The director of the Benedict XVI Institute in Regensburg, Germany, says a “healthy defense of the faith” is necessary if Catholics are to credibly spread the Gospel in contemporary societies.

Evangelization draws on “the beauty and radiance of faith,” Bishop Rudolf Voderholzer of Regensburg told CNA Deutsch, CNA’s German-language news partner, in an interview published Sept. 1.

“However, it needs to go hand in hand with a ‘healthy’ form of apologetics, insofar as the proclamation of the faith has never, and certainly not today, taken place in a merely benevolent and affirmative atmosphere.”

Apologetics “should demonstrate the reasonableness of faith and the hope the faith can give in the face of critical inquiries,” Voderholzer, a professor of dogmatics, said.

“The central questions at stake are: Is it meaningful to speak of God? Can God have revealed himself in Jesus Christ? Is this revelation recognizable, and is it liberating for me? What does grace mean? How do grace and freedom go together? Are faith in creation and a scientific approach to the world compatible?”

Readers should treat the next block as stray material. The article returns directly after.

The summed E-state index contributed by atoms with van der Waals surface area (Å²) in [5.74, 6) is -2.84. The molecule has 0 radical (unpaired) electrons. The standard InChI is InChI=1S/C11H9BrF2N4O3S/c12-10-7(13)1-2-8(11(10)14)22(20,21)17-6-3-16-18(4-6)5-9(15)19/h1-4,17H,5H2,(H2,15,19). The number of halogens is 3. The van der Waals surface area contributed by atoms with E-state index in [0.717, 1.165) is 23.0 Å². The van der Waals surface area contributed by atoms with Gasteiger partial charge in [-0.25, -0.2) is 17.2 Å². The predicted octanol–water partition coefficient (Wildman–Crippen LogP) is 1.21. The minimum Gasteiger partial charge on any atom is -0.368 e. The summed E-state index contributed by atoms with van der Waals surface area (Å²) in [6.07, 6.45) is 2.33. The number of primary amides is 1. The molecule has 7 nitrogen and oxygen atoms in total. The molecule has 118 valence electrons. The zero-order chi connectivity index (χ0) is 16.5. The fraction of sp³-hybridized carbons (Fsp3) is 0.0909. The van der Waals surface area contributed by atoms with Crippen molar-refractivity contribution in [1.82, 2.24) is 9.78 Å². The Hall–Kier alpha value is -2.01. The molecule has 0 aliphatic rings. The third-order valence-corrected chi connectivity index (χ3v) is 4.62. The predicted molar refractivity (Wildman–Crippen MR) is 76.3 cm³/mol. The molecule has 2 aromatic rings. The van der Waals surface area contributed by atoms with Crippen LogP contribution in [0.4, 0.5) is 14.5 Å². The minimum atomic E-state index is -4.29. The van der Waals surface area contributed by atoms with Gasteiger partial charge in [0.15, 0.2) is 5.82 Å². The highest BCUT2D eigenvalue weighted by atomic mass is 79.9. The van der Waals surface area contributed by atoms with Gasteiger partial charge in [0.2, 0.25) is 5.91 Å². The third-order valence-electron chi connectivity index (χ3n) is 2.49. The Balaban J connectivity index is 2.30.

Voderholzer emphasized that these questions are shared by most Christians and also expressed “in the commitment to the protection of life, such as in the March for Life.”

He said there was a specific canon of scandals that Catholics often find themselves confronted with: “The Crusades, witch trials, the Galileo case, colonialism, complicity in totalitarian systems, corruption of the Jesus tradition, and recently especially sexual abuse.”

Apologetics does not mean a “defiant denial of the dark sides of the Church, or dogmatism at any price,” the theologian warned.

“What matters is a knowledge of history, discernment, and the understanding that the ‘holiness of the Church’ does not mean the moral blamelessness of all its members, but the gift of the Lord to communicate his presence, his salvation, precisely in fragile vessels.”

Asked about role models for a “healthy form of apologetics,” the German prelate said he thought of Irenaeus of Lyon, Thomas Aquinas, Blaise Pascal, John Henry Newman, Henri de Lubac, and also Joseph Ratzinger/Pope Benedict XVI.

“They all know that the revelation of God, which is handed down to us in the Holy Scriptures and the faith of the Church, is self-evident,” he said.

Voderholzer is the founding director of the Pope Benedict XVI Institute, which was created in 2008 to compile and make available both published works and unpublished writings of the theologian, bishop, and pope emeritus. The 16-volume series of Benedict’s collected works is also slated for publication in English by Ignatius Press, according to the institute’s website.